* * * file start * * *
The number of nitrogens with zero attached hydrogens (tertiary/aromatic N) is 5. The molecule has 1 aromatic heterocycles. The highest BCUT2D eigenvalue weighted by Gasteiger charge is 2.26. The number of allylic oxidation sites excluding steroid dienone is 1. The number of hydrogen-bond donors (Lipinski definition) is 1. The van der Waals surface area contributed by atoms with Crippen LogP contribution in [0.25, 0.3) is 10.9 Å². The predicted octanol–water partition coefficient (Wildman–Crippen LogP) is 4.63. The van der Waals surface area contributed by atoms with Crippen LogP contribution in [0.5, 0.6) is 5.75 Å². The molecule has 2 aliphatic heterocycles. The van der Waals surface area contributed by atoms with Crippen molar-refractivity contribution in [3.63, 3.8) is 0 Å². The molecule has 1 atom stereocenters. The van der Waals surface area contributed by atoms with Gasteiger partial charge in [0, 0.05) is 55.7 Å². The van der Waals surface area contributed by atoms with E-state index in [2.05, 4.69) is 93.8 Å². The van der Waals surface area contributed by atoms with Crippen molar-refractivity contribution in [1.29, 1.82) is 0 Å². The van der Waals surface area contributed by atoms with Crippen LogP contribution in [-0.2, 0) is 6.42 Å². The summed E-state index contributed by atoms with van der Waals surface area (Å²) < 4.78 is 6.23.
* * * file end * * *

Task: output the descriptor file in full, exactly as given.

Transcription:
The number of nitrogens with zero attached hydrogens (tertiary/aromatic N) is 5. The molecule has 1 aromatic heterocycles. The highest BCUT2D eigenvalue weighted by Gasteiger charge is 2.26. The number of allylic oxidation sites excluding steroid dienone is 1. The number of hydrogen-bond donors (Lipinski definition) is 1. The van der Waals surface area contributed by atoms with Crippen LogP contribution in [0.25, 0.3) is 10.9 Å². The predicted octanol–water partition coefficient (Wildman–Crippen LogP) is 4.63. The van der Waals surface area contributed by atoms with Crippen LogP contribution in [0.5, 0.6) is 5.75 Å². The molecule has 2 aliphatic heterocycles. The van der Waals surface area contributed by atoms with Crippen molar-refractivity contribution in [3.63, 3.8) is 0 Å². The molecule has 1 atom stereocenters. The van der Waals surface area contributed by atoms with Gasteiger partial charge in [0, 0.05) is 55.7 Å². The van der Waals surface area contributed by atoms with E-state index in [2.05, 4.69) is 93.8 Å². The van der Waals surface area contributed by atoms with Crippen molar-refractivity contribution in [1.29, 1.82) is 0 Å². The van der Waals surface area contributed by atoms with Crippen LogP contribution in [-0.2, 0) is 6.42 Å². The summed E-state index contributed by atoms with van der Waals surface area (Å²) < 4.78 is 6.23.